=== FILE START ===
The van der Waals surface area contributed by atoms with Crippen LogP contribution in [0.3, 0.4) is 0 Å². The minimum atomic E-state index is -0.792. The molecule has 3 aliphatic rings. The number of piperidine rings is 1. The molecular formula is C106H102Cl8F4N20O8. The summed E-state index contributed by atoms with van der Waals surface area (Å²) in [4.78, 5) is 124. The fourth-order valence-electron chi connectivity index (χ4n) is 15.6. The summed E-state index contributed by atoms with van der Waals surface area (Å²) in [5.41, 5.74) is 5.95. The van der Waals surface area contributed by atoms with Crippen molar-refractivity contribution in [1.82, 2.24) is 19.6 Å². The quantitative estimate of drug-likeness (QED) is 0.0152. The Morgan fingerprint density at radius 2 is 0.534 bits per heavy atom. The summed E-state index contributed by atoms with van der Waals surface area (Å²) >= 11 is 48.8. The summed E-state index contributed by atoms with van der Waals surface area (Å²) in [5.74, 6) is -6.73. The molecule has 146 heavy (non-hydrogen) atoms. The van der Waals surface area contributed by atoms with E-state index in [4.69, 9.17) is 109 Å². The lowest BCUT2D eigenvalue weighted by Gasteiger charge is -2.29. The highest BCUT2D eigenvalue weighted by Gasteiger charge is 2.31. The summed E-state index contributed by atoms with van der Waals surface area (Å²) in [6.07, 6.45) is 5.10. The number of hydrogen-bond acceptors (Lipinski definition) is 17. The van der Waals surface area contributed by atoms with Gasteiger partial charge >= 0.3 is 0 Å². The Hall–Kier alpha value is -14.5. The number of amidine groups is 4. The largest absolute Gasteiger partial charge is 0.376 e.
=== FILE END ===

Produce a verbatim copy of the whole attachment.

The van der Waals surface area contributed by atoms with Crippen LogP contribution in [0.3, 0.4) is 0 Å². The minimum atomic E-state index is -0.792. The molecule has 3 aliphatic rings. The number of piperidine rings is 1. The molecular formula is C106H102Cl8F4N20O8. The summed E-state index contributed by atoms with van der Waals surface area (Å²) in [4.78, 5) is 124. The fourth-order valence-electron chi connectivity index (χ4n) is 15.6. The summed E-state index contributed by atoms with van der Waals surface area (Å²) in [5.41, 5.74) is 5.95. The van der Waals surface area contributed by atoms with Crippen molar-refractivity contribution in [1.82, 2.24) is 19.6 Å². The quantitative estimate of drug-likeness (QED) is 0.0152. The Morgan fingerprint density at radius 2 is 0.534 bits per heavy atom. The summed E-state index contributed by atoms with van der Waals surface area (Å²) >= 11 is 48.8. The summed E-state index contributed by atoms with van der Waals surface area (Å²) in [5.74, 6) is -6.73. The molecule has 146 heavy (non-hydrogen) atoms. The van der Waals surface area contributed by atoms with E-state index in [4.69, 9.17) is 109 Å². The lowest BCUT2D eigenvalue weighted by Gasteiger charge is -2.29. The highest BCUT2D eigenvalue weighted by Gasteiger charge is 2.31. The summed E-state index contributed by atoms with van der Waals surface area (Å²) in [6.07, 6.45) is 5.10. The number of hydrogen-bond acceptors (Lipinski definition) is 17. The van der Waals surface area contributed by atoms with Gasteiger partial charge >= 0.3 is 0 Å². The Hall–Kier alpha value is -14.5. The number of amidine groups is 4. The largest absolute Gasteiger partial charge is 0.376 e.